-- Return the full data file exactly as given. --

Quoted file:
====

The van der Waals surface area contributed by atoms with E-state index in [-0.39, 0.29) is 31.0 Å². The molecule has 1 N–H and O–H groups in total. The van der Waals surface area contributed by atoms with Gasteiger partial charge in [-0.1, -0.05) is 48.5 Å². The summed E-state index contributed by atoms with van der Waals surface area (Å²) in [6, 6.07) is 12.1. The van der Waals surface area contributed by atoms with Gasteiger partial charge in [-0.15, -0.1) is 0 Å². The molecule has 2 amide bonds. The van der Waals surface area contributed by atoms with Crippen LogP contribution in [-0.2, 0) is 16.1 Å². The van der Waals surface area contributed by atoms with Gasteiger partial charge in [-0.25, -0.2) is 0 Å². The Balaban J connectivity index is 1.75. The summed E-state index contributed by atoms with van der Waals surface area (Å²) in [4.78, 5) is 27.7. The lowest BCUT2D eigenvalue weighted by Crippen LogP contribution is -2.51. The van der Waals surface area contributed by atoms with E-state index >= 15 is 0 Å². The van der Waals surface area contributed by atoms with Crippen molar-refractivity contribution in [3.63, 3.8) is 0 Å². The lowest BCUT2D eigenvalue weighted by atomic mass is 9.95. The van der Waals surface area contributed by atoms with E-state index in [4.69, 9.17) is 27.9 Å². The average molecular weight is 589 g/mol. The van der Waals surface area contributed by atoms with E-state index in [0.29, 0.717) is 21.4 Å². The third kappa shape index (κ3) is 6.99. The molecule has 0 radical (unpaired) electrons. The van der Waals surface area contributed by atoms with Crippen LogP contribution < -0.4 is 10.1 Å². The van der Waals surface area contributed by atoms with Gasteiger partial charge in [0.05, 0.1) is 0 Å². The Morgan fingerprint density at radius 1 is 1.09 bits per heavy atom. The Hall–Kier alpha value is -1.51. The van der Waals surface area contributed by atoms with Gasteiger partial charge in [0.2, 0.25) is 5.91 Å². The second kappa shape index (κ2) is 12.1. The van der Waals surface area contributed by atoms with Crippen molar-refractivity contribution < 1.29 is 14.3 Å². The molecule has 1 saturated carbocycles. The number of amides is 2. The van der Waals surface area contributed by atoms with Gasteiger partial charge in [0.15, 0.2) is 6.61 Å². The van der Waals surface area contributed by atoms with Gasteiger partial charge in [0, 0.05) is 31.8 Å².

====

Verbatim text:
The van der Waals surface area contributed by atoms with E-state index in [-0.39, 0.29) is 31.0 Å². The molecule has 1 N–H and O–H groups in total. The van der Waals surface area contributed by atoms with Gasteiger partial charge in [-0.1, -0.05) is 48.5 Å². The summed E-state index contributed by atoms with van der Waals surface area (Å²) in [6, 6.07) is 12.1. The van der Waals surface area contributed by atoms with Gasteiger partial charge in [-0.15, -0.1) is 0 Å². The molecule has 2 amide bonds. The van der Waals surface area contributed by atoms with Crippen LogP contribution in [-0.2, 0) is 16.1 Å². The van der Waals surface area contributed by atoms with Gasteiger partial charge in [-0.25, -0.2) is 0 Å². The Balaban J connectivity index is 1.75. The summed E-state index contributed by atoms with van der Waals surface area (Å²) in [4.78, 5) is 27.7. The lowest BCUT2D eigenvalue weighted by Crippen LogP contribution is -2.51. The van der Waals surface area contributed by atoms with E-state index >= 15 is 0 Å². The van der Waals surface area contributed by atoms with Crippen molar-refractivity contribution in [3.63, 3.8) is 0 Å². The lowest BCUT2D eigenvalue weighted by atomic mass is 9.95. The van der Waals surface area contributed by atoms with E-state index in [4.69, 9.17) is 27.9 Å². The average molecular weight is 589 g/mol. The van der Waals surface area contributed by atoms with E-state index in [0.29, 0.717) is 21.4 Å². The third kappa shape index (κ3) is 6.99. The molecule has 0 radical (unpaired) electrons. The van der Waals surface area contributed by atoms with Crippen LogP contribution < -0.4 is 10.1 Å². The van der Waals surface area contributed by atoms with Gasteiger partial charge in [0.05, 0.1) is 0 Å². The Morgan fingerprint density at radius 1 is 1.09 bits per heavy atom. The Hall–Kier alpha value is -1.51. The van der Waals surface area contributed by atoms with Gasteiger partial charge in [0.2, 0.25) is 5.91 Å². The second kappa shape index (κ2) is 12.1. The van der Waals surface area contributed by atoms with Crippen molar-refractivity contribution < 1.29 is 14.3 Å². The molecule has 1 saturated carbocycles. The number of amides is 2. The van der Waals surface area contributed by atoms with Gasteiger partial charge in [0.15, 0.2) is 6.61 Å². The van der Waals surface area contributed by atoms with Gasteiger partial charge in [0, 0.05) is 31.8 Å².